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George Gatch, chief executive of JPMorgan Asset Management, offered a bracing assessment last Tuesday of his approach to global markets.

Investors were reeling from the previous weekend’s emergency rescue of Credit Suisse. The bank’s shotgun wedding with historic arch rival UBS had been announced on Swiss television on Sunday evening with all the joy and fanfare of a wake.

Only around a week beforehand, markets had been thrown into a spin by a series of failures in the US regional banking sector — a shock that had sparked an explosive rush to the safety of government bonds.

Gatch was not saying now is the time to panic. But by the same token, he was not taking any chances, telling a gathering of journalists that the asset manager had activated the “market stress protocol”. This is not something the investment house undertakes lightly. Previous activations have included in March 2020, when the global acceleration of the Covid pandemic hit stocks first and later, more alarmingly, bonds too. It also took this step when Russia launched its invasion of Ukraine last year.

Now Gatch is seeing enough signs of fragility emerging after the aggressive monetary tightening that started in 2022 to go through the same process again. This involves putting around 22mn positions through what Gatch called a stress analyser. Portfolio managers, traders and others in the firm meet daily, rather than the usual weekly get-togethers, looking at flows and at so-called liquidity conditions — the ease with which trades get done without beating up market prices — to discuss where vulnerabilities may lie. “This allows us to identify where we need to pull back,” he said. “It’s as much about avoiding mistakes as it is about identifying opportunities.”

This sums up the mood among fund managers at the moment quite nicely. Investors are not panicking. But it is once again acceptable to ask in polite circles whether we are seeing 2008 all over again. Every single professional investor I’ve spoken to over the past two weeks has said “no”, and for what it’s worth, I agree with them. Still, many acknowledge that the echoes are strong.

Anyone who has been in the markets for more than 15 years can remember that period when one after the other, small and seemingly insignificant subprime lenders that they had never previously heard of started to die off. Investors grew nervous but most failed to connect the dots. US regional banks now do not feel so different.

Similarly, cast your mind back to March 2008, when the swelling credit crunch reached the point where JPMorgan bought Bear Stearns in a speedy arranged marriage with passing similarities to the latest Swiss union. As the Financial Times reported at the time, authorities had pushed for the Bear Stearns deal to be wrapped up before markets opened on the Monday morning “to stave off a run on other US and European banks”. It worked. The S&P 500 index was nearly 4 per cent higher by the end of that month, and 12 per cent higher by mid-May. We all know what happened next.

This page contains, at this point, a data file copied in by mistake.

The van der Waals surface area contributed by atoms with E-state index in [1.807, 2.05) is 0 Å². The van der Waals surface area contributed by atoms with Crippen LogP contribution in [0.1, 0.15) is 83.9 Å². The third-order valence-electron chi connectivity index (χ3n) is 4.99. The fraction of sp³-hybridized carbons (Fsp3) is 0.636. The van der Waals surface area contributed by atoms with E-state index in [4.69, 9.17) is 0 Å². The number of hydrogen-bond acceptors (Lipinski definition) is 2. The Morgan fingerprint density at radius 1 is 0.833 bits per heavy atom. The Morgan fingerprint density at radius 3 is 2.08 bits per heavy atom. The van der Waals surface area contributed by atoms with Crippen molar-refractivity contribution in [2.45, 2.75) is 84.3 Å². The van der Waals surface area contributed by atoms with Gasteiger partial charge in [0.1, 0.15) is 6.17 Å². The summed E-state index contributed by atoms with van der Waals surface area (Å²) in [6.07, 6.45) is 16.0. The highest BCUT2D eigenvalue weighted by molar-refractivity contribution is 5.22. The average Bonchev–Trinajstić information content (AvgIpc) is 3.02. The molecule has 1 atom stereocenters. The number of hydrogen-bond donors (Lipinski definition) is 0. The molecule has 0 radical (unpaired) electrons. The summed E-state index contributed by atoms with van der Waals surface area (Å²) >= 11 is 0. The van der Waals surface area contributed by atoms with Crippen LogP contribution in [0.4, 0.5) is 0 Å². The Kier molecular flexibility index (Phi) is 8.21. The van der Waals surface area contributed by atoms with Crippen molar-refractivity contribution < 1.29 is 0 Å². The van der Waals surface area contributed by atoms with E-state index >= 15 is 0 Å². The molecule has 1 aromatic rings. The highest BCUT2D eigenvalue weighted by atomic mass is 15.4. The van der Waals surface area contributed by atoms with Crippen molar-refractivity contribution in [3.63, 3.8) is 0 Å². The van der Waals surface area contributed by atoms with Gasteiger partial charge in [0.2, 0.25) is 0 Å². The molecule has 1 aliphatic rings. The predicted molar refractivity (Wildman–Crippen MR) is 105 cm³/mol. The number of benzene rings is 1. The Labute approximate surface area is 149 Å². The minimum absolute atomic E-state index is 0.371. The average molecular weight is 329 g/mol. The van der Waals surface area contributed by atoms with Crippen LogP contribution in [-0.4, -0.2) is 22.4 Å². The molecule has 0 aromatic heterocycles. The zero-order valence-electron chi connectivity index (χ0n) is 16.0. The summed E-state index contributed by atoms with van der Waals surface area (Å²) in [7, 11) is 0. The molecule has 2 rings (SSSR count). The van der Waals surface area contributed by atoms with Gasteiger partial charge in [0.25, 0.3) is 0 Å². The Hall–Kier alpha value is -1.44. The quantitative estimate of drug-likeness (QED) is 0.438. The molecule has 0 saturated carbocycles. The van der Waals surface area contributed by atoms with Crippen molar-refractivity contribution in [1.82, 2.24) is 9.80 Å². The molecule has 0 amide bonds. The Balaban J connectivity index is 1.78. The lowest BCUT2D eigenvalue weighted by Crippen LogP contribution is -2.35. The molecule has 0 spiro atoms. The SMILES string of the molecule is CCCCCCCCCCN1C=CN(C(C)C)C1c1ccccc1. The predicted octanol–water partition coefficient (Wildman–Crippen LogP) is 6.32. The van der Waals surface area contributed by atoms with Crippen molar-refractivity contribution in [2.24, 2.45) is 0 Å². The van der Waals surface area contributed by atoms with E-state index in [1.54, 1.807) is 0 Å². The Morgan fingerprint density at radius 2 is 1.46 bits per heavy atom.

This time does genuinely appear to be different. Banks as a whole are better regulated, safer beasts than they were 15 years ago, especially in Europe. And yet here we are, with the continent’s bank stocks taking a seemingly unprovoked dive on Friday, pulling Deutsche Bank down as much as 14 per cent at one point in the day and pushing up the cost of insuring its debt against default.

One really important thing to bear in mind here is that European bank stocks have just carved out a massive rally — around 50 per cent from October last year to the start of March. That’s enough to lure in what many fund managers somewhat disparagingly refer to as “tourists” — short-term non-specialist investors who are as quick to get out as they were to get in.

“Investors that had not been involved in a while” entered this space, said Dublin-based Kasper Elmgreen, head of equities at Amundi. The rally got “a little bit ahead of itself”, he said. That means it does not take very much to push stocks the other way. Still, the mood has clearly darkened and confidence in the banking sector as a whole is wobbling.

“Everyone is a little bit on edge and there’s a bit of muscle memory,” says Elmgreen. “If you look at SVB, that was idiosyncratic. Signature Bank and Credit Suisse were idiosyncratic. But the market is trying to understand whether there’s a systemic issue here.” Elmgreen doesn’t think there is one. He says Amundi remains “positive” on core European retail banks, and does not see any fundamental shift at play.

It will be very hard for policymakers to hose this down. If they leap behind lecterns in an effort to reassure investors and depositors that everything is fine, they risk making everyone think the situation is graver than they previously thought. If they say nothing, they risk a snowball effect with self-reinforcing bursts of nerves. These are halcyon days for online warriors trying to stir up a global banking crisis, and wise readers would do well to ignore them. Nonetheless, this does seem a good time for “market stress protocols” and tin hats.

katie.martin@ft.com

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